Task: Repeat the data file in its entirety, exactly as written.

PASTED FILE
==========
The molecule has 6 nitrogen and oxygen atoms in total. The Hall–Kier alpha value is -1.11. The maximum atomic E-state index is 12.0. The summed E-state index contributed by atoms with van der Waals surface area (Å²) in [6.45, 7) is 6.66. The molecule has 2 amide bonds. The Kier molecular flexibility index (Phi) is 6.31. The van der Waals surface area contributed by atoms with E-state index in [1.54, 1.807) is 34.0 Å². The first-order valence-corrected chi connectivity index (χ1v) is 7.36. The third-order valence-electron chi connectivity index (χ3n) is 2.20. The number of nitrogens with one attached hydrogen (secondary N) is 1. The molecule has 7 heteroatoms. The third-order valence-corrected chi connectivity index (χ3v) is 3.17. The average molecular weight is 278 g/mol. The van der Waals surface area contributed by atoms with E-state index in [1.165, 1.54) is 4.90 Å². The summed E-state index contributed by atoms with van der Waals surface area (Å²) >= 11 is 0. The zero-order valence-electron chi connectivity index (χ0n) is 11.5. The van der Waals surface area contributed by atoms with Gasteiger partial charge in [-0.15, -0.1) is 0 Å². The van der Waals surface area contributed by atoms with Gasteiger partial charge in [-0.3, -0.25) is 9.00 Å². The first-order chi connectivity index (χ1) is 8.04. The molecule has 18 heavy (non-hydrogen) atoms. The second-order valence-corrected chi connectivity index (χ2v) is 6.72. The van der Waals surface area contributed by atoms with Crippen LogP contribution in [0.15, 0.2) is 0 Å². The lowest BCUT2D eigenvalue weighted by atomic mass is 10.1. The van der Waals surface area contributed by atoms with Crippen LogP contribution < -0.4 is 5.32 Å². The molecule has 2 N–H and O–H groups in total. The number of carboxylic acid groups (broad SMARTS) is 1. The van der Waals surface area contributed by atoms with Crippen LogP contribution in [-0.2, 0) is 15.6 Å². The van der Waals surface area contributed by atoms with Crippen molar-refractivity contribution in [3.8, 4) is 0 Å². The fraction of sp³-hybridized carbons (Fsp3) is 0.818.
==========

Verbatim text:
The molecule has 6 nitrogen and oxygen atoms in total. The Hall–Kier alpha value is -1.11. The maximum atomic E-state index is 12.0. The summed E-state index contributed by atoms with van der Waals surface area (Å²) in [6.45, 7) is 6.66. The molecule has 2 amide bonds. The Kier molecular flexibility index (Phi) is 6.31. The van der Waals surface area contributed by atoms with E-state index in [1.54, 1.807) is 34.0 Å². The first-order valence-corrected chi connectivity index (χ1v) is 7.36. The third-order valence-electron chi connectivity index (χ3n) is 2.20. The number of nitrogens with one attached hydrogen (secondary N) is 1. The molecule has 7 heteroatoms. The third-order valence-corrected chi connectivity index (χ3v) is 3.17. The average molecular weight is 278 g/mol. The van der Waals surface area contributed by atoms with E-state index in [1.165, 1.54) is 4.90 Å². The summed E-state index contributed by atoms with van der Waals surface area (Å²) >= 11 is 0. The zero-order valence-electron chi connectivity index (χ0n) is 11.5. The van der Waals surface area contributed by atoms with Gasteiger partial charge in [-0.15, -0.1) is 0 Å². The van der Waals surface area contributed by atoms with Gasteiger partial charge in [-0.3, -0.25) is 9.00 Å². The first-order chi connectivity index (χ1) is 8.04. The molecule has 18 heavy (non-hydrogen) atoms. The second-order valence-corrected chi connectivity index (χ2v) is 6.72. The van der Waals surface area contributed by atoms with Crippen LogP contribution in [0.15, 0.2) is 0 Å². The lowest BCUT2D eigenvalue weighted by atomic mass is 10.1. The van der Waals surface area contributed by atoms with Crippen LogP contribution < -0.4 is 5.32 Å². The molecule has 2 N–H and O–H groups in total. The number of carboxylic acid groups (broad SMARTS) is 1. The van der Waals surface area contributed by atoms with Crippen LogP contribution in [-0.2, 0) is 15.6 Å². The van der Waals surface area contributed by atoms with Crippen molar-refractivity contribution in [3.8, 4) is 0 Å². The fraction of sp³-hybridized carbons (Fsp3) is 0.818.